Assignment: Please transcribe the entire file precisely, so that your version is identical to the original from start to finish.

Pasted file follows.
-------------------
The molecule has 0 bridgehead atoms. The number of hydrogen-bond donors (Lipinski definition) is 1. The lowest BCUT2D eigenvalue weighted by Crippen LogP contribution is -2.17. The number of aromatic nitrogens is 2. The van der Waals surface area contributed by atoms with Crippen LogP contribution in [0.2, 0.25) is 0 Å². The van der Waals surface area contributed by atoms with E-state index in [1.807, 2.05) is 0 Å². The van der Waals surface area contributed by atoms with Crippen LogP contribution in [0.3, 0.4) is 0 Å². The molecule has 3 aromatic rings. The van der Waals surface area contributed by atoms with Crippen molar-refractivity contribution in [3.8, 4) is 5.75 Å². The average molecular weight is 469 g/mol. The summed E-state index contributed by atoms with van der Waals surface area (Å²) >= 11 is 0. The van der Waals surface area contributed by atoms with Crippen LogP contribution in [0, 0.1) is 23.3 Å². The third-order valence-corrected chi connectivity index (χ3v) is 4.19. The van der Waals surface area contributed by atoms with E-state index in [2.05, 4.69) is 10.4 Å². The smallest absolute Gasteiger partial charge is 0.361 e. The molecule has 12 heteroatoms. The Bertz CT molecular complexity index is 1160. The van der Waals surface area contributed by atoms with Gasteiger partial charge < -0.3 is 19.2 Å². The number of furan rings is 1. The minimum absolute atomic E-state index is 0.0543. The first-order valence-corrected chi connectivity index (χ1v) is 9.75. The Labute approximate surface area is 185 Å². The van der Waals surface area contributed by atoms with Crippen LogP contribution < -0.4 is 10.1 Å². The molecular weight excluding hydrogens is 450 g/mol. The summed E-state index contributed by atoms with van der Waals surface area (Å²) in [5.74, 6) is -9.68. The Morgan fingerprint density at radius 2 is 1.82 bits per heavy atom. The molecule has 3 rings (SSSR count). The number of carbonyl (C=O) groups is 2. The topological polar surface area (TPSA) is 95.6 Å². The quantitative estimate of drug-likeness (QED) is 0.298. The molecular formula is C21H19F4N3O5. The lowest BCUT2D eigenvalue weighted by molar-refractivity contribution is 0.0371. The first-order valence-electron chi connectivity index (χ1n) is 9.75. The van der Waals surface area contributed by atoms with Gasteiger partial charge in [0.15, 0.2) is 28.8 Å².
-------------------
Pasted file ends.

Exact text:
The molecule has 0 bridgehead atoms. The number of hydrogen-bond donors (Lipinski definition) is 1. The lowest BCUT2D eigenvalue weighted by Crippen LogP contribution is -2.17. The number of aromatic nitrogens is 2. The van der Waals surface area contributed by atoms with Crippen LogP contribution in [0.2, 0.25) is 0 Å². The van der Waals surface area contributed by atoms with E-state index in [1.807, 2.05) is 0 Å². The van der Waals surface area contributed by atoms with Crippen LogP contribution in [0.3, 0.4) is 0 Å². The molecule has 3 aromatic rings. The van der Waals surface area contributed by atoms with Crippen molar-refractivity contribution in [3.8, 4) is 5.75 Å². The average molecular weight is 469 g/mol. The summed E-state index contributed by atoms with van der Waals surface area (Å²) >= 11 is 0. The van der Waals surface area contributed by atoms with Crippen LogP contribution in [0, 0.1) is 23.3 Å². The third-order valence-corrected chi connectivity index (χ3v) is 4.19. The van der Waals surface area contributed by atoms with E-state index in [2.05, 4.69) is 10.4 Å². The smallest absolute Gasteiger partial charge is 0.361 e. The molecule has 12 heteroatoms. The Bertz CT molecular complexity index is 1160. The van der Waals surface area contributed by atoms with Gasteiger partial charge < -0.3 is 19.2 Å². The number of furan rings is 1. The minimum absolute atomic E-state index is 0.0543. The first-order valence-corrected chi connectivity index (χ1v) is 9.75. The Labute approximate surface area is 185 Å². The van der Waals surface area contributed by atoms with Crippen LogP contribution < -0.4 is 10.1 Å². The molecular weight excluding hydrogens is 450 g/mol. The summed E-state index contributed by atoms with van der Waals surface area (Å²) in [5.74, 6) is -9.68. The Morgan fingerprint density at radius 2 is 1.82 bits per heavy atom. The molecule has 3 rings (SSSR count). The number of carbonyl (C=O) groups is 2. The topological polar surface area (TPSA) is 95.6 Å². The quantitative estimate of drug-likeness (QED) is 0.298. The molecular formula is C21H19F4N3O5. The lowest BCUT2D eigenvalue weighted by molar-refractivity contribution is 0.0371. The first-order valence-electron chi connectivity index (χ1n) is 9.75. The van der Waals surface area contributed by atoms with Gasteiger partial charge in [0.15, 0.2) is 28.8 Å².